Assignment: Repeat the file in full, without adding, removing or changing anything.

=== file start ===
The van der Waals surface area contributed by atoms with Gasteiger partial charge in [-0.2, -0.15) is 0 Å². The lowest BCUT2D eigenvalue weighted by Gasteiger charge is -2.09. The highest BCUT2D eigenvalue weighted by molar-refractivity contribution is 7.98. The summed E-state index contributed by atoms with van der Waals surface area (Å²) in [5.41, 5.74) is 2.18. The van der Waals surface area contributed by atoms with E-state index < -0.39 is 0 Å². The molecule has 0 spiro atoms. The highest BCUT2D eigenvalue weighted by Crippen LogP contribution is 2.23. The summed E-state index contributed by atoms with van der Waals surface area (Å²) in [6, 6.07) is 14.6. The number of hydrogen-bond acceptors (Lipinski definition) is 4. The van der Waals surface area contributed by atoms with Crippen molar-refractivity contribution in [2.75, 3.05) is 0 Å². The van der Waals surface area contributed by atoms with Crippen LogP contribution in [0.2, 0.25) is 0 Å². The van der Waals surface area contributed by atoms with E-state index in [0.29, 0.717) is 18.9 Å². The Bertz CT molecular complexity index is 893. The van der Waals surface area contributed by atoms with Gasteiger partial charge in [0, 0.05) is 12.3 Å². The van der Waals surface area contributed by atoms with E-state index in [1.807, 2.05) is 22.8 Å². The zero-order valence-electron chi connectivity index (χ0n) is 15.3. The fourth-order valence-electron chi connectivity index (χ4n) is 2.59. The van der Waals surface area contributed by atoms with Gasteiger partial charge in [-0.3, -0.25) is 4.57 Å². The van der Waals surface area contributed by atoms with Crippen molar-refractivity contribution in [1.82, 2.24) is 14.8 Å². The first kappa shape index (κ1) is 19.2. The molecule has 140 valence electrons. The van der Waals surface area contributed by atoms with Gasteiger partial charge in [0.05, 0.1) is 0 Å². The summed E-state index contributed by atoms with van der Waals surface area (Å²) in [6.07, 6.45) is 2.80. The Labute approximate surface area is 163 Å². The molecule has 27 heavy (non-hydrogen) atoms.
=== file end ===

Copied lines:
The van der Waals surface area contributed by atoms with Gasteiger partial charge in [-0.2, -0.15) is 0 Å². The lowest BCUT2D eigenvalue weighted by Gasteiger charge is -2.09. The highest BCUT2D eigenvalue weighted by molar-refractivity contribution is 7.98. The summed E-state index contributed by atoms with van der Waals surface area (Å²) in [5.41, 5.74) is 2.18. The van der Waals surface area contributed by atoms with E-state index < -0.39 is 0 Å². The molecule has 0 spiro atoms. The highest BCUT2D eigenvalue weighted by Crippen LogP contribution is 2.23. The summed E-state index contributed by atoms with van der Waals surface area (Å²) in [6, 6.07) is 14.6. The number of hydrogen-bond acceptors (Lipinski definition) is 4. The van der Waals surface area contributed by atoms with Crippen molar-refractivity contribution in [2.75, 3.05) is 0 Å². The van der Waals surface area contributed by atoms with Crippen LogP contribution in [0.2, 0.25) is 0 Å². The van der Waals surface area contributed by atoms with E-state index in [0.29, 0.717) is 18.9 Å². The Bertz CT molecular complexity index is 893. The van der Waals surface area contributed by atoms with Gasteiger partial charge in [0, 0.05) is 12.3 Å². The van der Waals surface area contributed by atoms with E-state index in [1.807, 2.05) is 22.8 Å². The zero-order valence-electron chi connectivity index (χ0n) is 15.3. The fourth-order valence-electron chi connectivity index (χ4n) is 2.59. The van der Waals surface area contributed by atoms with Gasteiger partial charge in [-0.3, -0.25) is 4.57 Å². The van der Waals surface area contributed by atoms with Crippen molar-refractivity contribution in [1.82, 2.24) is 14.8 Å². The first kappa shape index (κ1) is 19.2. The molecule has 140 valence electrons. The van der Waals surface area contributed by atoms with Gasteiger partial charge in [0.05, 0.1) is 0 Å². The summed E-state index contributed by atoms with van der Waals surface area (Å²) in [6.07, 6.45) is 2.80. The Labute approximate surface area is 163 Å². The molecule has 27 heavy (non-hydrogen) atoms.